Weirdly Wonderful Vegetables
Fortunately, many more people are growing some of their own food now, and many farmer’s markets are introducing consumers to the weird and wonderful world of strange vegetable parts.
Here are some examples of weirdly wonderful vegetables.
Brussels Sprout Leaves
First, if you’ve only eaten Brussels sprouts from grocery stores, you’ve need to try them garden-fresh. They are not bitter and are much more tender. But aside from the familiar tiny cabbage-head-like parts we’re used to eating, Brussels sprout leaves are edible and delicious, too.
The best are those found at the top of the plant. Cut them off and eat them like any tender green. A bonus: New Brussels sprouts will grow in their place.
You can also eat the other leaves on Brussels sprouts, but you’ll want to cut away the center-running stem and either boil them or sauté them in narrow strips, much as you would collard greens.
Root Vegetable Greens
Don’t compost carrot tops! Instead, chop them up and freeze them to use as needed in place of parsley. It’s also a tragedy to toss turnip tops; they are scrumptious cut into thin strips and sautéed with olive oil, garlic, and salt. Radish tops can be cooked the same way.
Sweet Potato Leaves
Unlike the regular potato’s leaves and stems, the stems and leaves or sweet potatoes are edible. Try them sautéed like other greens, or added to stews and soups. Avoid larger leaves, as they are very fibrous. You can also eat Kohlrabi and cauliflower leaves; cook them like other types of greens.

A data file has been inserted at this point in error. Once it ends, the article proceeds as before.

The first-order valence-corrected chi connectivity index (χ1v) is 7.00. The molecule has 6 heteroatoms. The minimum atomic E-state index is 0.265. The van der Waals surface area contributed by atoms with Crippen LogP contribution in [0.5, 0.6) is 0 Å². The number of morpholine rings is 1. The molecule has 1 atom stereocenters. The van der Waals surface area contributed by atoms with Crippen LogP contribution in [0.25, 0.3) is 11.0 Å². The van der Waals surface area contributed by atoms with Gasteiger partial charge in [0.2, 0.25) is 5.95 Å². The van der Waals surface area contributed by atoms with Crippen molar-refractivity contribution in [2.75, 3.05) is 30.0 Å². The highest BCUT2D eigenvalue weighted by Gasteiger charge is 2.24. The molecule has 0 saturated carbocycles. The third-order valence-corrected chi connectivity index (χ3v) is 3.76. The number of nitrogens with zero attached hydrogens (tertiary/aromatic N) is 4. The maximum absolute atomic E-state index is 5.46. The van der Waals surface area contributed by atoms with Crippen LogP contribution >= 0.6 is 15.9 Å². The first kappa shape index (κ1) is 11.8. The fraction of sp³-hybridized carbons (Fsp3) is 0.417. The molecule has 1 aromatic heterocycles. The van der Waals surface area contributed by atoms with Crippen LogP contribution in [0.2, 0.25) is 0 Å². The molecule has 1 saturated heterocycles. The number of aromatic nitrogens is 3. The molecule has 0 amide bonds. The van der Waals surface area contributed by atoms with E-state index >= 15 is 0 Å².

Tomato Leaves and Stems
Pick a few (not too many, or the plant will not be able to produce much fruit), wrap in cheesecloth, and place in soup during the last 10 minutes of cooking. Remove the cheesecloth bag before serving.
They taste just like peas, especially if you select smaller leaves. Toss them in a salad to give it a flavor boost.
Mini Cabbage Heads
If you grow cabbage, don’t pull out the plant once you cut off the heads. Instead, leave the plant in place with a few of the larger, tougher leaves near the bottom. Mini heads of cabbage will appear and can be eaten just like Brussels sprouts (but they taste just like cabbage).
Lettuce, Chard, Collard Stem
Leafy lettuce grows a thick center stem that’s quite edible. It takes some time to peel, but is yummy roasted or sautéed.
Chard and collard leaves that are older should have their thick stems removed before cooking — but save them!
Simmer the stems in wine or stock; strain, drizzle with olive oil, and dash with salt for a delicious treat.
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